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Apr 12, 2012 12:00 AM
BY WAYNE PETERSON
Beyond the economic temblor, the printing industry is reeling from a series of aftershocks in the wake of shifting communication habits and technologies. More of the same is unlikely to work. Less of the same (a smaller version of the same, after head counts are reduced and other expenses cut) can erode owner’s equity just as surely if more slowly. Trying to manage through these changes while behaving as though nothing below the surface is moving and changing is the most risky response an organization can now make. Whole categories of customers and whole end-user industries are in upheaval.
Consider magazine publishers. Advertising spending has declined steeply, as the subscription model is severely weakened, and as paper, postage and distribution costs continue to climb. It is an 8.0 temblor on the Richter scale.
Businesses that exist to serve and support magazine publishers will not survive simply by shrinking. If many printed magazines aren’t economically viable any longer, and if digital magazines continue failing to deliver on the promise and hype surrounding them, then a simple downsizing to support a smaller marketplace of magazine publishers isn’t likely to work. If no new media model has yet emerged and a free content model isn’t economically viable, the fallout of the current economic morass may radically reshape the entire magazine publishing industry.
Similarly, the instability we’re now seeing will cause some organizations to vanish completely. For some, that fate will result from confusing the conventional with the conservative. They will fail to exploit the tectonic shift and to prosper while others are hunkering down and trying to hold on. Those market conditions and circumstances that have yielded opportunities to create a durable competitive advantage prior to the tectonic shift may now change so completely that no such opportunity remains. At the same time, entirely new opportunities to create durable competitive advantages are emerging and gaining strength.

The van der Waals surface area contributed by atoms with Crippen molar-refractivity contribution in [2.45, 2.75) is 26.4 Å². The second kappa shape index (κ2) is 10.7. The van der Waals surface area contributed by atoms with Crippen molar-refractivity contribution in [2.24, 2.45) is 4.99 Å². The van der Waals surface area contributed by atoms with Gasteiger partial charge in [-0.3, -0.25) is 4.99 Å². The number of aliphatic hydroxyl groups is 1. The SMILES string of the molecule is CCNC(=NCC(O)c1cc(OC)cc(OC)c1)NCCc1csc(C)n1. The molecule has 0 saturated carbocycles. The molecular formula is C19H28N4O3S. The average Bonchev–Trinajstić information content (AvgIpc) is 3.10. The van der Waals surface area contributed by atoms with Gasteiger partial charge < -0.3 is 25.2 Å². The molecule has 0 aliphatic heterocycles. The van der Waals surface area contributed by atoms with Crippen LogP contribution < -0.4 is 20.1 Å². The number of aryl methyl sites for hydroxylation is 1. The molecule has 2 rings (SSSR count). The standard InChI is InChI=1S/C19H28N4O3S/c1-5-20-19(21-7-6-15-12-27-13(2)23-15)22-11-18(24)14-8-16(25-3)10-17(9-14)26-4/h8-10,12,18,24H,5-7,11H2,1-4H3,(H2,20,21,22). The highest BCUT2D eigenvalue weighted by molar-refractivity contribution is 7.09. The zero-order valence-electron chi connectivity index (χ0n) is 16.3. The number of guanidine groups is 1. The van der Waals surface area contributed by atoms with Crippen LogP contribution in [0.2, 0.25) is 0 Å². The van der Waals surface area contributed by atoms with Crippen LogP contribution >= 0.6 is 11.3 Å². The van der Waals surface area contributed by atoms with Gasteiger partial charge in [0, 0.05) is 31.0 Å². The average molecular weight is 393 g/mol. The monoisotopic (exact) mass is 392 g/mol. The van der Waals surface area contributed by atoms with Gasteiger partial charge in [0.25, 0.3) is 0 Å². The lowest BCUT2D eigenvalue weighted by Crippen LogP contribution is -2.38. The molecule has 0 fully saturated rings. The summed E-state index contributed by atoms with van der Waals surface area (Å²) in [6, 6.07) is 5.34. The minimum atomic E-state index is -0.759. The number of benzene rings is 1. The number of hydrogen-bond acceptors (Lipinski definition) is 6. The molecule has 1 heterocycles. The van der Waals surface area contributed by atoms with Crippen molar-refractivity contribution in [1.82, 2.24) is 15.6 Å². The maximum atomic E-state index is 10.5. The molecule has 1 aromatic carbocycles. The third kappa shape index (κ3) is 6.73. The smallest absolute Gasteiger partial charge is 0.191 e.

SELLING THROUGH A TECTONIC SHIFT
For salespeople, the selling task is neither more nor less difficult than it was 36 months ago. But it is more confusing. There’s more smoke in the air and fewer clear landmarks by which to navigate. The selling cycle is lengthening, discretionary budgets are down and higher-level decision makers are now more involved than they were before the economic meltdown.
That does not translate exclusively into bad news. In fact, there’s a substantial opportunity lurking in changed buying processes and buyer behavior. The involvement of higher- level decision makers creates a considerable opportunity for salespeople skilled in consultative and enterprise sales. Where procurement folk may have preferred to stay with comfortable and familiar products, services and relationships, those preferences may not transfer to the higher-level decision makers now actively involved in nearly every purchasing decision of size. Opportunity now exists to create relationships at higher levels, to face less bureaucracy and even to reach faster decisions.
The significant new opportunity hiding in the morass and distraction of the current economy is the opportunity to reach for bigger deals, higher-value deals, enterprise deals. It is reaching for the kind of deals that only a higher-level decision maker will understand and appreciate-the kind of deals that creates enterprise-level value and significant relationships between two organizations.
Leveraging that set of opportunities isn’t going to happen if you’re a salesperson focused on transaction selling, touting features and benefits, and behaving like an animated brochure. Consultative and enterprise selling skills will make the difference here, rather than an increased level of activity or pre-existing relationships.
In fact, increasing your activity and visibility may be an active irritant to the higher-level decision makers to whom you’re now being directed. If you step up your contact frequency without adding real value by helping your customer create revenue, cut revenue loss or save money, you’re likely to be seen as a distraction and irritant. And trying to leverage pre-existing relationships may be entirely ineffective as folk with whom you created those relationships lose the decision-making authority they once had.
LEADING A SALES FORCE THROUGH A TECTONIC SHIFT
Several temptations need to be avoided and several opportunities leveraged if the sales force is going to steadily improve results despite the economic conditions.
Don’t terrorize the troops. Your sales organization didn’t create the situation. I’m amazed at the speed with which a sales organization gets blamed for any downturn in top-line revenue.